Sunday, January 2, 2011


......the ways human animals look at the other living beings around them.

For the most part, we have chosen to strip the "beingness" away from all other living ones on this planet except those identified as human animals. Once they lose whatever status accompanies being identified as a being worthy of consideration or respect....pretty much anything goes.

Then a living being can be reduced to "commodity",  "product",  "food",  "resource", "livestock", "property", "pet",  "game", "pest", "wildlife" and on and on.

They can then be enslaved, exploited, imprisoned, abused, killed, dismembered, hunted, ridden, chased, hurt, skinned, trained, made into "art", bred, stuffed, farmed, bought, petted, sold and on and on.

In essence we give ourselves license to do any damn thing we want to.....with those beings, with their bodies, with their lives, with their children, with their feelings. We give ourselves the kinds of powers over the other living beings that we human animals attribute to things we call gods.

What kind of god are you?

I would suggest that, were you some other kind of animal besides human, you would want to live on a planet where the human animals (the self-appointed gods) are vegan. Where the code of conduct for the gods includes the notion that other living beings are not to be "used" for any purpose.

You would likely want to live in a world where those more powerful than you did not hunt (for "sport"), kill, skin, chase, exploit, imprison, dismember, ride, train, breed, farm, buy, sell, etc. you.

It is likely that you would not want to be a pet....but maybe you would. Remember though, if you are a "pet" then you are "property". Your life is not your own, you have no freedom....except what your "owner" allows. If your owner gets tired of you, or becomes ill, or moves or can't "afford" you then you face the prospect of being dumped, killed, relinquished or taken to a "shelter" where you may be "euthanized".  If you have a benevolent and thoughtful owner, well, then that's great as long as nothing happens to your owner....and your owner stays benevolent and thoughtful.

What kind of world would you want to live in, if you were some kind of animal other than human?

Or, what kind of world would you want to live in if there were some other kind of animal besides human who were the most powerful.

Would you want those "all-powerful" animals to be ethical vegans? Or would you want them to be "normal" (believe that other animals besides themselves were theirs to "use"). Would you want those "all-powerful" animals to believe that you had no right to your own life....except what they allowed? Would you like it that those animals believed they owned the whole world and everything in it and they could do anything they wanted to do with all of the world?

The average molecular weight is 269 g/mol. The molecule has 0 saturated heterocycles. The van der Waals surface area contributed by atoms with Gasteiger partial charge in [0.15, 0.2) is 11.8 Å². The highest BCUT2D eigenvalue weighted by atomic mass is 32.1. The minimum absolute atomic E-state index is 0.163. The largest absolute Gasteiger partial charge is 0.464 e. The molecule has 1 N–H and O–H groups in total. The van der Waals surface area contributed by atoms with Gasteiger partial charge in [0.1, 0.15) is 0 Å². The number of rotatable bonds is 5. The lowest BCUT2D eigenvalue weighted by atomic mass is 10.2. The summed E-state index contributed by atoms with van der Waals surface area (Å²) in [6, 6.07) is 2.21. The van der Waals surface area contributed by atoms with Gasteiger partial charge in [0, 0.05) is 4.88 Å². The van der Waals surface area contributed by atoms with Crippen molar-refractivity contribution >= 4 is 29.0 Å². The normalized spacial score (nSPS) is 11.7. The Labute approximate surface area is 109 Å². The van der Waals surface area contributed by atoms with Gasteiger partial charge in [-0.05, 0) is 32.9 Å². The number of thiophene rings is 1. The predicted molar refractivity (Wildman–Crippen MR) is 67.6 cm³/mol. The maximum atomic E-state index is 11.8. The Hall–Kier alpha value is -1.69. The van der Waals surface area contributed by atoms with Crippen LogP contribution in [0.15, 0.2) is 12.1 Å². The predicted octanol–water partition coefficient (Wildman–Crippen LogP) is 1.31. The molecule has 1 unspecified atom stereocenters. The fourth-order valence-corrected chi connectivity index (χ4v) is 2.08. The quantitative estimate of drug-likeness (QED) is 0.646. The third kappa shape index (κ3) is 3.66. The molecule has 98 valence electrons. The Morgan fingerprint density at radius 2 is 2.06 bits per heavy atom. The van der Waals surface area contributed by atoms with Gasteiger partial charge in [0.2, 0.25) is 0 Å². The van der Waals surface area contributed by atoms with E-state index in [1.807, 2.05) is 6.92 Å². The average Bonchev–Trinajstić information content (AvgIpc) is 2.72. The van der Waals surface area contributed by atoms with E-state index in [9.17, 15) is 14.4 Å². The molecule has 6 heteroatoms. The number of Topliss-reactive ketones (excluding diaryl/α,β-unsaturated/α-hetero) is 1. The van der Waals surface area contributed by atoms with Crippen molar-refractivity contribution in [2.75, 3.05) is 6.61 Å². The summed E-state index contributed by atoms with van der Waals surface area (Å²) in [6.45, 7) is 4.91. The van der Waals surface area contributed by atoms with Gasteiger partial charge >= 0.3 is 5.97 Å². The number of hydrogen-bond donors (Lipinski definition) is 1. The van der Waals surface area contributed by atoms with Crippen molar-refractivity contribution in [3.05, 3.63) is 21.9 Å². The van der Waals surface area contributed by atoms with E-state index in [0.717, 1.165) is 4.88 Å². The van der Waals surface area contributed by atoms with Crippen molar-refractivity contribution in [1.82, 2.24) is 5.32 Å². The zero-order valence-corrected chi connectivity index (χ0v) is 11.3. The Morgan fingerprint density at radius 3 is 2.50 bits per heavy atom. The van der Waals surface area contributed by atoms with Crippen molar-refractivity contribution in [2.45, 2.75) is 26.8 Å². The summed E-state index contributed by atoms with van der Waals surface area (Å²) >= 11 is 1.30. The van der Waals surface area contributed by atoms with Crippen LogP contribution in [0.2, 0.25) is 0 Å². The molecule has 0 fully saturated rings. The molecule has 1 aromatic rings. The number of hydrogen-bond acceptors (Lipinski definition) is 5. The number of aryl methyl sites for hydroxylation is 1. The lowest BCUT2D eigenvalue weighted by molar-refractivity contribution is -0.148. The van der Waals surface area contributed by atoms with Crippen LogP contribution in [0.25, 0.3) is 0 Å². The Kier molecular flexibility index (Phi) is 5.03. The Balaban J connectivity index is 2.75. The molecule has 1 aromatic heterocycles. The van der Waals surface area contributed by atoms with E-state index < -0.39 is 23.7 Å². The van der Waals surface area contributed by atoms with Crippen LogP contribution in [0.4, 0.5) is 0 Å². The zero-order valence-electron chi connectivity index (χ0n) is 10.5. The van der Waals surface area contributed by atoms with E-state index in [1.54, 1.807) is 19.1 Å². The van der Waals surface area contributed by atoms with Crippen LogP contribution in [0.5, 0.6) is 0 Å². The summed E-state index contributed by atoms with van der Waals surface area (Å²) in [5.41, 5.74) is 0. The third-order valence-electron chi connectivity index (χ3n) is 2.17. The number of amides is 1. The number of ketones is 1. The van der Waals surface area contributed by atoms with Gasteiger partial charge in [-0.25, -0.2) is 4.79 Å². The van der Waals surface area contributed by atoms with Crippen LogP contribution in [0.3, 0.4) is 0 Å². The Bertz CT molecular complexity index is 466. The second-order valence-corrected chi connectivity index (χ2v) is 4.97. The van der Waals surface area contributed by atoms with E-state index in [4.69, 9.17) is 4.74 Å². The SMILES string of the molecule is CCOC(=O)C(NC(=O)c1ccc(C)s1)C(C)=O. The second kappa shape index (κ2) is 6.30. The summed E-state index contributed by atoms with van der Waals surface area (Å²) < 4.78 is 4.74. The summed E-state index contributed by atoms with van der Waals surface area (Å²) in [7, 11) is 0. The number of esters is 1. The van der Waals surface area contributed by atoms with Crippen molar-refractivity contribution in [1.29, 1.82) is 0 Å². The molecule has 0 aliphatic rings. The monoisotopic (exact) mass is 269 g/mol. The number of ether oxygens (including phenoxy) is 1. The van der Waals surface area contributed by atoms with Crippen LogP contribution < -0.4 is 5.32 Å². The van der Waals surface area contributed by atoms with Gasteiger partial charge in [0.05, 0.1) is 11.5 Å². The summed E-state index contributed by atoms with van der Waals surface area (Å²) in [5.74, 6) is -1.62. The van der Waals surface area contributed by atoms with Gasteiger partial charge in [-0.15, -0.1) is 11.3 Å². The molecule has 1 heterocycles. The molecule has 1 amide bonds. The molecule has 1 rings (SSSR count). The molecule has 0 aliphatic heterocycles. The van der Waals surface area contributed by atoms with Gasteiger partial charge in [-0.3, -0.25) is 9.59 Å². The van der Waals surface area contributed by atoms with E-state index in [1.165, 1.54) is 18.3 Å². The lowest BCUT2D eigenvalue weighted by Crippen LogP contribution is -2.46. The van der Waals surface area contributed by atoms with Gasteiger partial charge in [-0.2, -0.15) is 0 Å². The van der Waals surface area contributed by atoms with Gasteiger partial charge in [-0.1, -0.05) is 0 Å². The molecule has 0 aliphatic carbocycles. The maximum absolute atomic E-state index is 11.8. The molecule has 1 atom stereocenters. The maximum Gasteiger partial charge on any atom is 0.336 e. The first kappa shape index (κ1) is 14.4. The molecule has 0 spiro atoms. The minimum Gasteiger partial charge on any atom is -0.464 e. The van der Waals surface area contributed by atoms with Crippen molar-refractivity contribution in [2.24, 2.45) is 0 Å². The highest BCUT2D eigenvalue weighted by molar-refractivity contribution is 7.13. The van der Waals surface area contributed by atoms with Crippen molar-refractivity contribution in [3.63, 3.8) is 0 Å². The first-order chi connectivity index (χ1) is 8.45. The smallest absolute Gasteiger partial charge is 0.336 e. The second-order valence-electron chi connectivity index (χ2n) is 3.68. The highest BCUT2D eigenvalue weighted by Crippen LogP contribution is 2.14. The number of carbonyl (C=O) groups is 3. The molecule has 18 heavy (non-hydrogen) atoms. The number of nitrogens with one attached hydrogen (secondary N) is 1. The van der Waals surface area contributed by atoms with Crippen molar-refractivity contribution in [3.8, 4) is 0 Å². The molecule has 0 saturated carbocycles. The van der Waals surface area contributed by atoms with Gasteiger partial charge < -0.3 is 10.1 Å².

Would you want these all-powerful beings to use human skin for "art" or wallets? (this link takes you to a place where you can purchase human-skin belts, etc...however unlike most products made from skin, the donors of the human skin are paid and are voluntary).

"Be the change you want to see in the world" is a quote attributed to Mahatma Gandhi.

To determine the change you want to see in the world, I would suggest you consider what kind of world you would want if you were some other sort of animal than human. If you come up with some way of living that surpasses veganism in terms of fairness and compassion and practicality, let me know....we need to talk.  :-)


Krissa said...

Wow! Really great post. A lot to consider and reflect on. ... When you wrote about what happens to 'pets' once their person dies..... that is my biggest fear right now in life that I will pass away before Spike (our cat boy). He likes my husband, but I am his world. He came from an abusive home and I met him at the shelter. I was the only person he accepted, which is a huge privilege and honor. But yeah, it's so scary. None of our friends would be willing or able to take him and frankly, it wouldn't work out anyway. Yikes, I'm rambling. I just wanted to add that it is good and comforting for me to know that there are other humans in the world who see the truth and who see ALL living beings as equal to us. Because they are. No living creature is worth more than another. And although my concept of "God" is not traditional, at least not in the Western world, I am 100% sure that every living thing "God" created is equal in that god's eyes.

veganelder said...

Thanks Krissa for your comment. You touched on one of the consequences (generally bad for the animals) of human animals causing certain types of sentient beings to be dependent on humans....what happens to those dependent beings when their guardian is no longer able to care for them. They don't have the option of making their own way in the world (for the most part) they are screwed. Yuck on us.

It is a hell of a responsibility to take on a "pet"...but often doing so is the best choice out of a bunch of bad options available (for the "pet"). Were we wise and compassionate we would quit allowing the breeding of any animals that are dependent on humans. Please don't hold your breath until then though.

Harry said...

Your words remind me of Matthew Scully's plea for Mercy in Dominion. If we are to act like gods, surely we could live up to that status and be merciful? Veganism would have to be the start of that - I'd be surprised if you get alternatives flooding your comments.